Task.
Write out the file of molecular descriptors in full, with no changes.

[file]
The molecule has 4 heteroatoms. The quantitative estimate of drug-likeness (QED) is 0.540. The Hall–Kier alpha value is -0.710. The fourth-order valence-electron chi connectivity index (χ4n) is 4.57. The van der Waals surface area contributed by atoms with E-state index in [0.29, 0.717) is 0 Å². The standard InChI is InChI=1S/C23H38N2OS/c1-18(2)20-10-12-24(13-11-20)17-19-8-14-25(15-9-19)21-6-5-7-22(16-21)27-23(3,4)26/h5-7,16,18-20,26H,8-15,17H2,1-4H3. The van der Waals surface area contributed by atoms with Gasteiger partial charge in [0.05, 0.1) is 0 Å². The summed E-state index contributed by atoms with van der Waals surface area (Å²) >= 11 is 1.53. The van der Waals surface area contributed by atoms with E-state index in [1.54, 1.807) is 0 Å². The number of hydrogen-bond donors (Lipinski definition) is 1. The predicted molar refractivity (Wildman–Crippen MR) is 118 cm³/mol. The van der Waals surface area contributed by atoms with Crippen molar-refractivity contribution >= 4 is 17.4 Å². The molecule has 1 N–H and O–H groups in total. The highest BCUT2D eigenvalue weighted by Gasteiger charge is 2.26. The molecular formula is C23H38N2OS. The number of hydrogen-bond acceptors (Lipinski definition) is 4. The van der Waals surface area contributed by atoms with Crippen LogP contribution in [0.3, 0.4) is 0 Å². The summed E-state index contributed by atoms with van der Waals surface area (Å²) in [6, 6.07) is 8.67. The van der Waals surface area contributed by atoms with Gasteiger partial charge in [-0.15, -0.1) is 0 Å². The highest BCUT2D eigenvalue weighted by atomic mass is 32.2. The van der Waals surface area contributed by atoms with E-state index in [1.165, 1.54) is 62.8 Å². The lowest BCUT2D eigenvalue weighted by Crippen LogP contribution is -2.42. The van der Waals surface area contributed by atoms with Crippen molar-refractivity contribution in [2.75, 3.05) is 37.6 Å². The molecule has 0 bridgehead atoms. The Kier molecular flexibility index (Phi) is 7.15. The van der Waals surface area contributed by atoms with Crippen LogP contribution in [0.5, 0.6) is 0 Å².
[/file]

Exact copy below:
The molecule has 4 heteroatoms. The quantitative estimate of drug-likeness (QED) is 0.540. The Hall–Kier alpha value is -0.710. The fourth-order valence-electron chi connectivity index (χ4n) is 4.57. The van der Waals surface area contributed by atoms with E-state index in [0.29, 0.717) is 0 Å². The standard InChI is InChI=1S/C23H38N2OS/c1-18(2)20-10-12-24(13-11-20)17-19-8-14-25(15-9-19)21-6-5-7-22(16-21)27-23(3,4)26/h5-7,16,18-20,26H,8-15,17H2,1-4H3. The van der Waals surface area contributed by atoms with Gasteiger partial charge in [0.05, 0.1) is 0 Å². The summed E-state index contributed by atoms with van der Waals surface area (Å²) >= 11 is 1.53. The van der Waals surface area contributed by atoms with E-state index in [1.54, 1.807) is 0 Å². The number of hydrogen-bond donors (Lipinski definition) is 1. The predicted molar refractivity (Wildman–Crippen MR) is 118 cm³/mol. The van der Waals surface area contributed by atoms with Crippen molar-refractivity contribution >= 4 is 17.4 Å². The molecule has 1 N–H and O–H groups in total. The highest BCUT2D eigenvalue weighted by Gasteiger charge is 2.26. The molecular formula is C23H38N2OS. The number of hydrogen-bond acceptors (Lipinski definition) is 4. The van der Waals surface area contributed by atoms with Crippen LogP contribution in [0.3, 0.4) is 0 Å². The summed E-state index contributed by atoms with van der Waals surface area (Å²) in [6, 6.07) is 8.67. The van der Waals surface area contributed by atoms with Gasteiger partial charge in [-0.15, -0.1) is 0 Å². The highest BCUT2D eigenvalue weighted by atomic mass is 32.2. The van der Waals surface area contributed by atoms with E-state index in [1.165, 1.54) is 62.8 Å². The lowest BCUT2D eigenvalue weighted by Crippen LogP contribution is -2.42. The van der Waals surface area contributed by atoms with Crippen molar-refractivity contribution in [2.75, 3.05) is 37.6 Å². The molecule has 0 bridgehead atoms. The Kier molecular flexibility index (Phi) is 7.15. The van der Waals surface area contributed by atoms with Crippen LogP contribution in [0.5, 0.6) is 0 Å².